It is used primarily for research and scientific deep diving, usually below 130 metres (430 ft). Below this depth, extended breathing of heliox gas mixtures may cause high pressure nervous syndrome (HPNS). Two gas mixtures exist that attempt to combat this problem: trimix and hydreliox. Like trimix, hydreliox contains helium and oxygen and a third gas to counteract HPNS. The third gas in trimix is nitrogen and the third gas in hydreliox is hydrogen. Because hydrogen is the lightest element, it is easier to breathe than nitrogen under high pressure. To avoid the risk of explosion, as a rule of thumb hydrogen is only considered for use in breathing mixtures if the proportion of oxygen in the mixture is less than 5%. However, the pressure during the dive must be such that the partial pressure of 5% oxygen is sufficient to sustain the diver. (The flammability of the mixture also depends to some degree on the pressure)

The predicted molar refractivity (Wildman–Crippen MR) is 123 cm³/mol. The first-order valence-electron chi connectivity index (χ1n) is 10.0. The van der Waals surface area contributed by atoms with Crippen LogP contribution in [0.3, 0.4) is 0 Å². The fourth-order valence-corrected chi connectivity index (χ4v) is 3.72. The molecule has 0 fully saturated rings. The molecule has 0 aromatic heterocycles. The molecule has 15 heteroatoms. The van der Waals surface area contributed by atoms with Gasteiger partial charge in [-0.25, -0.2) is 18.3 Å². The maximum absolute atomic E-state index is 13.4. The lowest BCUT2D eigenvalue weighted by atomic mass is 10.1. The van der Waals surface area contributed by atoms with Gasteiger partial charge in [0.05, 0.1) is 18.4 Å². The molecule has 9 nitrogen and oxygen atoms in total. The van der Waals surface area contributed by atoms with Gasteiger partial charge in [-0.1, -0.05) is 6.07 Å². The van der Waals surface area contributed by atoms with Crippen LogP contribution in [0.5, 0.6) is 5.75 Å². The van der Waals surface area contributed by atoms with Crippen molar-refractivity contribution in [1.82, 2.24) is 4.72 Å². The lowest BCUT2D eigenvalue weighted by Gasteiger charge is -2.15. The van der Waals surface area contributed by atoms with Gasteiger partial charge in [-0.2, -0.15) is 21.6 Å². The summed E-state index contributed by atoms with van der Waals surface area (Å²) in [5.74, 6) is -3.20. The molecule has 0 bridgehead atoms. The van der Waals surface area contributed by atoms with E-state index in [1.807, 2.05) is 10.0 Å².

Hydreliox has been tested to simulated depths in excess of 700 metres (2,300 ft) in a chamber by COMEX S.A., a French diving company. Although breathing hydreliox improves the symptoms seen in HPNS, tests have shown that hydrogen narcosis becomes a factor at depths of 500 metres (1,600 ft).
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